3. Service that Benefits Society in Areas Related to One’s Professional Expertise

I regularly seek opportunities to create synergies between teaching, research, and service — and this is one of the best examples: Advised by the JMU Center for Service Learning (CSL) in 2012 and 2013, Rebecca Simmons (COB) and I mentored student projects for HON 300/ISAT 680 (Quality and Process Improvement in Action). Many of these yielded tangible benefits for the local businesses and community agencies we served. In addition, each year our students subcontracted project teams from my ISAT 341 (Simulation & Modeling) sections, enhancing the learning experience for students in both classes and creating a powerful synergy between teaching and service.

Nicole and Rebecca presenting the service learning approach and student videos at WCQI 2012

Nicole and Rebecca presenting the service learning approach and student videos at WCQI 2012

Students recorded videos and narrated Powerpoint presentations to discuss the impact of their contributions, and we brought those to a special session that we created for the Young Quality Professionals (YQP) at the 2012 World Conference on Quality and Improvement (WCQI) in Anaheim, CA (see picture at left). In addition to capturing the learning experience as scholarship, this was the first conference presentation for most of the students. Their videos provided powerful inspiration to approximately 50 students and educators in the audience, many of whom had never considered the opportunities provided by a service learning pedagogy.


a) A contribution which applies the resources of the University to solving a problem of local, regional, state, national, or international concern.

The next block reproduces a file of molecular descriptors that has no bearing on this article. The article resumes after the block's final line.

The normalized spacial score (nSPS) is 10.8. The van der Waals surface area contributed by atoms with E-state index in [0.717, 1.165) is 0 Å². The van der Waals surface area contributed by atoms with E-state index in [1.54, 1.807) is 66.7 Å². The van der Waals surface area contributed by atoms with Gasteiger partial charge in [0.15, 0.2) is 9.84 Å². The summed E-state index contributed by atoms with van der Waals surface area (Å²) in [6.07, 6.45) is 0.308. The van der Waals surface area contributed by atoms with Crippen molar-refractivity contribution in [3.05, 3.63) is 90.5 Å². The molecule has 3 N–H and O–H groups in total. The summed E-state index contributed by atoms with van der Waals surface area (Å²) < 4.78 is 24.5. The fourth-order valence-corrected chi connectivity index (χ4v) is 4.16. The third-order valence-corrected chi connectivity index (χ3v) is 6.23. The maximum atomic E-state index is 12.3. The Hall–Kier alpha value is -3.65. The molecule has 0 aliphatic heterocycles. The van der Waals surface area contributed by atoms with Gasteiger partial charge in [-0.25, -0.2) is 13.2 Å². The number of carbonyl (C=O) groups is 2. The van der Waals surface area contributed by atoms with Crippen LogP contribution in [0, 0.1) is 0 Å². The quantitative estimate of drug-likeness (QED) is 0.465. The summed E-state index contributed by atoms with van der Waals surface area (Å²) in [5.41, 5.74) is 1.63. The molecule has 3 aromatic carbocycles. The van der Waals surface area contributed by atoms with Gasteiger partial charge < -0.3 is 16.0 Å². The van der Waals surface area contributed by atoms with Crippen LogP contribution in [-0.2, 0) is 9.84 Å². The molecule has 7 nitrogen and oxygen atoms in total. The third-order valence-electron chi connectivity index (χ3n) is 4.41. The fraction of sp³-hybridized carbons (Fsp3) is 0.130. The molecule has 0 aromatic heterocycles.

Some examples of the tangible benefits delivered to local small businesses and community agencies through the HON 300/ISAT 680 course include:

  • Small Business Development Center (Harrisonburg, VA): Reducing average time to prepare reports. Description: By applying Pareto analysis and Nominal Group Technique (NGT), we helped SBDC reduce their average time to prepare reports from 60+ days to 14 days, and prequalified processes and systems to help them connect businesses with university faculty and student groups
  • Harrisonburg Department of Social Services (Harrisonburg, VA): Purchase Order Process Improvement. Description: Using Monte Carlo Simulation, a student identified a time-in-system improvement of 22.3% for more rapidly delivering services to children who are monitored by social services.
  • Harrisonburg Community Services Act (CSA) Office (Harrisonburg, VA): Child Services Case Processing. Description: By examining the current process and investigating a proposed process for streamlining paperwork processing for handing childrens’ social services cases in Harrisonburg, students identified that a total time-in-system improvement of 14% could be realized if each vendor improved their processing time by only one day out of an average of 16.